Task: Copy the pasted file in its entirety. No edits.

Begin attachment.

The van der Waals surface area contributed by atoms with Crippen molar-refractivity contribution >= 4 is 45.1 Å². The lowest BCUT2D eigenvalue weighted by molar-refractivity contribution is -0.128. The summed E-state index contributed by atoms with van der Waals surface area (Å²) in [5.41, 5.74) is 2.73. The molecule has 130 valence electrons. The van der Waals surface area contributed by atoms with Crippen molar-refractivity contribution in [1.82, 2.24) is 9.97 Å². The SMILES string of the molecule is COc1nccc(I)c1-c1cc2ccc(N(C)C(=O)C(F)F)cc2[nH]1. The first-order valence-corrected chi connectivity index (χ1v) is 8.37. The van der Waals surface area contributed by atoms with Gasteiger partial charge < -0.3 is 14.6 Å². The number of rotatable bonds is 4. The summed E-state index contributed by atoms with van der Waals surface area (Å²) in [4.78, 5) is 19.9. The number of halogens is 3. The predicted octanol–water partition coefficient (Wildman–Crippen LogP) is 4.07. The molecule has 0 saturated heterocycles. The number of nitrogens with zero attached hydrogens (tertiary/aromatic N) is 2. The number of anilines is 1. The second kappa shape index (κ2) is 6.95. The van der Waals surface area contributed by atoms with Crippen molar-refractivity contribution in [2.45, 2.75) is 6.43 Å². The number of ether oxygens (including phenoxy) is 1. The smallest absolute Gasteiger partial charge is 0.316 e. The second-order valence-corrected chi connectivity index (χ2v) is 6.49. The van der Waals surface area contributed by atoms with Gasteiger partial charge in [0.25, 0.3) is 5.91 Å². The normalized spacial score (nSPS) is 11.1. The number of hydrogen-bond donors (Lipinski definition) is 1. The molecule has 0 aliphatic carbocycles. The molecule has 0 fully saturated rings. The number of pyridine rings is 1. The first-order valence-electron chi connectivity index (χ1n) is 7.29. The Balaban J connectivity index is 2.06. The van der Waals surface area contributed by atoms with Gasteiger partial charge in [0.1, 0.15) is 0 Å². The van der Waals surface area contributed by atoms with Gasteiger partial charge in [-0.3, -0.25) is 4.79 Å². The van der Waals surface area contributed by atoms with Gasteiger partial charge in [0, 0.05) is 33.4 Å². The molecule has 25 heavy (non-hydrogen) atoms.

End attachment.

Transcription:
The van der Waals surface area contributed by atoms with Crippen molar-refractivity contribution >= 4 is 45.1 Å². The lowest BCUT2D eigenvalue weighted by molar-refractivity contribution is -0.128. The summed E-state index contributed by atoms with van der Waals surface area (Å²) in [5.41, 5.74) is 2.73. The molecule has 130 valence electrons. The van der Waals surface area contributed by atoms with Crippen molar-refractivity contribution in [1.82, 2.24) is 9.97 Å². The SMILES string of the molecule is COc1nccc(I)c1-c1cc2ccc(N(C)C(=O)C(F)F)cc2[nH]1. The first-order valence-corrected chi connectivity index (χ1v) is 8.37. The van der Waals surface area contributed by atoms with Gasteiger partial charge < -0.3 is 14.6 Å². The number of rotatable bonds is 4. The summed E-state index contributed by atoms with van der Waals surface area (Å²) in [4.78, 5) is 19.9. The number of halogens is 3. The predicted octanol–water partition coefficient (Wildman–Crippen LogP) is 4.07. The molecule has 0 saturated heterocycles. The number of nitrogens with zero attached hydrogens (tertiary/aromatic N) is 2. The number of anilines is 1. The second kappa shape index (κ2) is 6.95. The van der Waals surface area contributed by atoms with Crippen molar-refractivity contribution in [2.45, 2.75) is 6.43 Å². The number of ether oxygens (including phenoxy) is 1. The smallest absolute Gasteiger partial charge is 0.316 e. The second-order valence-corrected chi connectivity index (χ2v) is 6.49. The van der Waals surface area contributed by atoms with Gasteiger partial charge in [0.25, 0.3) is 5.91 Å². The normalized spacial score (nSPS) is 11.1. The number of hydrogen-bond donors (Lipinski definition) is 1. The molecule has 0 aliphatic carbocycles. The molecule has 0 fully saturated rings. The number of pyridine rings is 1. The first-order valence-electron chi connectivity index (χ1n) is 7.29. The Balaban J connectivity index is 2.06. The van der Waals surface area contributed by atoms with Gasteiger partial charge in [0.1, 0.15) is 0 Å². The van der Waals surface area contributed by atoms with Gasteiger partial charge in [-0.3, -0.25) is 4.79 Å². The van der Waals surface area contributed by atoms with Gasteiger partial charge in [0, 0.05) is 33.4 Å². The molecule has 25 heavy (non-hydrogen) atoms.